Crookson History, Family Crest & Coats of Arms
Crookson is an ancient Viking-Scottish name for a crooked person. A broad and miscellaneous class of surnames, nickname surnames referred to a characteristic of the first person who used the name. They can describe the bearer's favored style of clothing, appearance, habits, or character. This nickname was originally derived from the Old Norman word crok which meant "hook" or "something crooked." While this origin can be expected, more accurately, the name was for someone "who came from Crook (hill, or bend of a river), the name of several places in England and Scotland." 
Early Origins of the Crookson family
The surname Crookson was first found in Westmorland at Crook, a chapelry, in the parish, union, and ward of Kendal  of at Crook, a hamlet in the parish of Shevington, Lancashire. We find the earliest record of the family at the latter location. Specifically, the Lay Subsidy Rolls of 1332 list William del Crok there at that time. 
Kirby's Quest lists Kohn de Cruk in Somerset, 1 Edward III (during the first years of King Edward III's reign.) 
Later the Yorkshire Poll Tax Rolls of 1379 listed: Johannes de Crake; Thomas de Crokes; and Johanna de Crekes. 
Moving further north into Scotland, two of the first entries were Malcolm Crok and Robert Cruk of Fingaldestone, Lanarkshire, who both rendered homage to King Edward I in his conquest of Scotland. A few years later, a benefice was reserved to Adam Croke of the diocese of St. Andrew in 1329 and John Cruke was a tenant in Garvalde under the Douglas in 1376. 
Early History of the Crookson family
This web page shows only a small excerpt of our Crookson research. Another 138 words (10 lines of text) covering the years 1674, 1641, 1582, 1560, 1562, 1562, 1575, 1649, 1574, 1576, 1635, 1591, 1617, 1699, 1617 and are included under the topic Early Crookson History in all our PDF Extended History products and printed products wherever possible.
Crookson Spelling Variations
Sound and intuition were the main things that scribes in the Middle Ages relied on when spelling and translating names. Since those factors varied, so did the spelling of the names. Spelling variations of the name Crookson include Crook, Crooke, Crooks, Cruik, Cruiks, Crok, Cruke, Crukes, Cruikes and many more.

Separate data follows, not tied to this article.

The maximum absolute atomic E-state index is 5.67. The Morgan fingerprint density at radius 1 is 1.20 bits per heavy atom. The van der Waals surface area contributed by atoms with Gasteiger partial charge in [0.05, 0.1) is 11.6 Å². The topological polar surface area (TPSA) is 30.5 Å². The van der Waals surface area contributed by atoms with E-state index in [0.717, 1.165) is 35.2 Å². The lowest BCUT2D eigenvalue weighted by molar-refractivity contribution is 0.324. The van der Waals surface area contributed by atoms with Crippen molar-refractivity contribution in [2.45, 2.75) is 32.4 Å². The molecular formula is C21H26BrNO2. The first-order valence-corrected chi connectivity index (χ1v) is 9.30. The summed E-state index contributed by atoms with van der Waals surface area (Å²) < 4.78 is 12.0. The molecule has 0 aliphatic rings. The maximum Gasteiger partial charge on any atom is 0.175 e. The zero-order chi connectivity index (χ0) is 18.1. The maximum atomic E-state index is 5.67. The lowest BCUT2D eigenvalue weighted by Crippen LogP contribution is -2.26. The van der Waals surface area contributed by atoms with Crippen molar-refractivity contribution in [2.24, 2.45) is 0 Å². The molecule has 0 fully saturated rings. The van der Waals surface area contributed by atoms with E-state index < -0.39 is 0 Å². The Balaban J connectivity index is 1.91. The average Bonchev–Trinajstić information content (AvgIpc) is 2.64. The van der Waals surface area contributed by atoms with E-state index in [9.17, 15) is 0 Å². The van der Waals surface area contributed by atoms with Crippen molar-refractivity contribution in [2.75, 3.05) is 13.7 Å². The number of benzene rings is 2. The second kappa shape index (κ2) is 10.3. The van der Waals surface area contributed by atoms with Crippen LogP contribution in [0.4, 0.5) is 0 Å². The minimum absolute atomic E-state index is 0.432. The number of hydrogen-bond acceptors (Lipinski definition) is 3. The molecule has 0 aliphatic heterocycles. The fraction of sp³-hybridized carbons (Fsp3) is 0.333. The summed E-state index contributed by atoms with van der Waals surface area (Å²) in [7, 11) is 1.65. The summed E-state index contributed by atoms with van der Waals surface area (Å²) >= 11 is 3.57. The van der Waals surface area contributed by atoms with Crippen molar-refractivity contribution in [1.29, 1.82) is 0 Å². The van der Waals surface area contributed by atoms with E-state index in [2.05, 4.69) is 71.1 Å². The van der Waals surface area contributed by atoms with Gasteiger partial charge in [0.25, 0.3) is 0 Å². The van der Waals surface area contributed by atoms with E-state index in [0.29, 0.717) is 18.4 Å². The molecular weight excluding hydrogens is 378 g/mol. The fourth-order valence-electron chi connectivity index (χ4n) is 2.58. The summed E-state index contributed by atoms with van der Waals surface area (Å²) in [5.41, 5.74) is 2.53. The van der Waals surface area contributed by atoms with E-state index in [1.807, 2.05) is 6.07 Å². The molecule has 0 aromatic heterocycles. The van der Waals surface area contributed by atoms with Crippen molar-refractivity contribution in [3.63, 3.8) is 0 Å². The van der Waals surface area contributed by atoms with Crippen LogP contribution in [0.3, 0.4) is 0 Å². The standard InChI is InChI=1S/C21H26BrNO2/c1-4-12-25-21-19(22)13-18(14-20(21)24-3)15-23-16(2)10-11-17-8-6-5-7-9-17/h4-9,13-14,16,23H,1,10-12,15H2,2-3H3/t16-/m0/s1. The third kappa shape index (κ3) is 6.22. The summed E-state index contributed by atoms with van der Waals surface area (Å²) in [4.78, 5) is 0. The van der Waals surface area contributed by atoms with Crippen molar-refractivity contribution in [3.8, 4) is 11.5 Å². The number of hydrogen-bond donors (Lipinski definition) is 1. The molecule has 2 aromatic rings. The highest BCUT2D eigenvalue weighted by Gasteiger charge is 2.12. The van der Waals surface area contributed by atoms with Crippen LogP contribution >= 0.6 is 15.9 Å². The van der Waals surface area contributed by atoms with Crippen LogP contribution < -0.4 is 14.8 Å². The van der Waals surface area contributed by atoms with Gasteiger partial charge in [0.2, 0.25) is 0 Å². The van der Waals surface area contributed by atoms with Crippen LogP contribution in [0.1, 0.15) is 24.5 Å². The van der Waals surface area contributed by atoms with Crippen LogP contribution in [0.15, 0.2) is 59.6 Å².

Early Notables of the Crookson family (pre 1700)
Notable amongst the Clan from early times was Andrew Crooke (died 1674) and William Cooke (died 1641) who were London publisher partners who published significant texts of English Renaissance drama, most notably of the plays of James Shirley.
Thomas Crooke ( fl. 1582), was an English divine, matriculated at Trinity College, Cambridge, in May 1560, where he was elected scholar 1562, and afterwards fellow, proceeded B.A. 1562. 
Samuel Crooke (1575-1649), was an...
Another 70 words (5 lines of text) are included under the topic Early Crookson Notables in all our PDF Extended History products and printed products wherever possible.
Migration of the Crookson family to Ireland
Some of the Crookson family moved to Ireland, but this topic is not covered in this excerpt.
Another 60 words (4 lines of text) about their life in Ireland is included in all our PDF Extended History products and printed products wherever possible.
Migration of the Crookson family
In North America, the monarchy was thousands of miles away and Scots were free to settle on their own land and practice their own beliefs. The American War of Independence provided an opportunity for these settlers to pay back the English monarchy and forge a new nation. Recently, this heritage has survived through North American highland games and Clan societies. Early North American immigration and passenger lists have revealed a number of people bearing the name Crookson or a variant listed above: William Crooke who settled in Virginia in 1635; followed by John in 1660; Anne Crooke settled in Barbados in 1684; John Crook settled in Maryland in 1775.
Related Stories +
- ^ Smith, Eldson Coles, New Dictionary of American Family Names New York: Harper & Row, 1956. Print
- ^ Lewis, Samuel, A Topographical Dictionary of England. Institute of Historical Research, 1848, Print.
- ^ Bardsley, C.W, A Dictionary of English and Welsh Surnames: With Special American Instances. Wiltshire: Heraldry Today, 1901. Print. (ISBN 0-900455-44-6)
- ^ Dickinson, F.H., Kirby's Quest for Somerset of 16th of Edward the 3rd London: Harrison and Sons, Printers in Ordinary to Her Majesty, St, Martin's Lane, 1889. Print.
- ^ Black, George F., The Surnames of Scotland Their Origin, Meaning and History. New York: New York Public Library, 1946. Print. (ISBN 0-87104-172-3)
- ^ Smith, George (ed), Dictionary of National Biography. London: Smith, Elder & Co., 1885-1900. Print